Until now that is! Because a video has leaked online showing zombies mode in Call of Duty WW2!
Here it is in case you haven’t seen it yourself:
In the last few weeks, I’ve seen an interesting trend occur online. Put simply, a lot of people have started to treat video game glitches like they’re a bad thing, and decided that their existence in a game is somehow proof the developer got lazy.
And this can be seen on my videos for games like Breath of the Wild. I’ve seen people call out the QA team for every instance where I managed to get Link to clip through a wall. I’ve seen others say that Nintendo is lazy due to allowing these bugs to get into the game. Heck, in some cases I’ve even seen joke comparisons to Sonic 06. As if the presence of these glitches in Breath of the Wild means its an obvious beta that was rushed out the door as quickly as possible.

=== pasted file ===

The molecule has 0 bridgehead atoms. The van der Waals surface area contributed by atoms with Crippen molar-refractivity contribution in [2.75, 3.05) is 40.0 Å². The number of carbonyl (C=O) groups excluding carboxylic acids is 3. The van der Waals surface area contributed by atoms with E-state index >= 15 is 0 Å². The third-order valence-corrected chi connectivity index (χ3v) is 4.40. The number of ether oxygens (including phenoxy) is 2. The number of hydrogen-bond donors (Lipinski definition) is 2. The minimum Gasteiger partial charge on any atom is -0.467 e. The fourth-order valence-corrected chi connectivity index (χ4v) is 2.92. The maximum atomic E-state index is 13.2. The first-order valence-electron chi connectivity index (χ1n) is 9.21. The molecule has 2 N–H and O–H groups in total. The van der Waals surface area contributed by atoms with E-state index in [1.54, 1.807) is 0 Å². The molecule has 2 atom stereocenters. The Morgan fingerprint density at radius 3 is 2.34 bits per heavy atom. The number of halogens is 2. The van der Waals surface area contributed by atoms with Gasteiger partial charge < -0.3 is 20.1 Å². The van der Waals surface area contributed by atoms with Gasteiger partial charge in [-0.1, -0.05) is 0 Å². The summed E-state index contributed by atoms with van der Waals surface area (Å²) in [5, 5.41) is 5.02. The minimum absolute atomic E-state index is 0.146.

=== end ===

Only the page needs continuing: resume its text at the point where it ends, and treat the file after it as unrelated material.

People assume this stuff is possible only because Nintendo is competent:
However, this isn’t necessarily the case.
Yes, it’s possible a game could be rushed out early. Or simply wasn’t tested properly for whatever reason. Something like Action 52 might be an example of that.
But a game isn’t necessarily bad (or broken) just because it has a lot of glitches.
There are a few key reasons for this. Reason 1 being that ambitious games will almost always have more glitches than unambitious ones.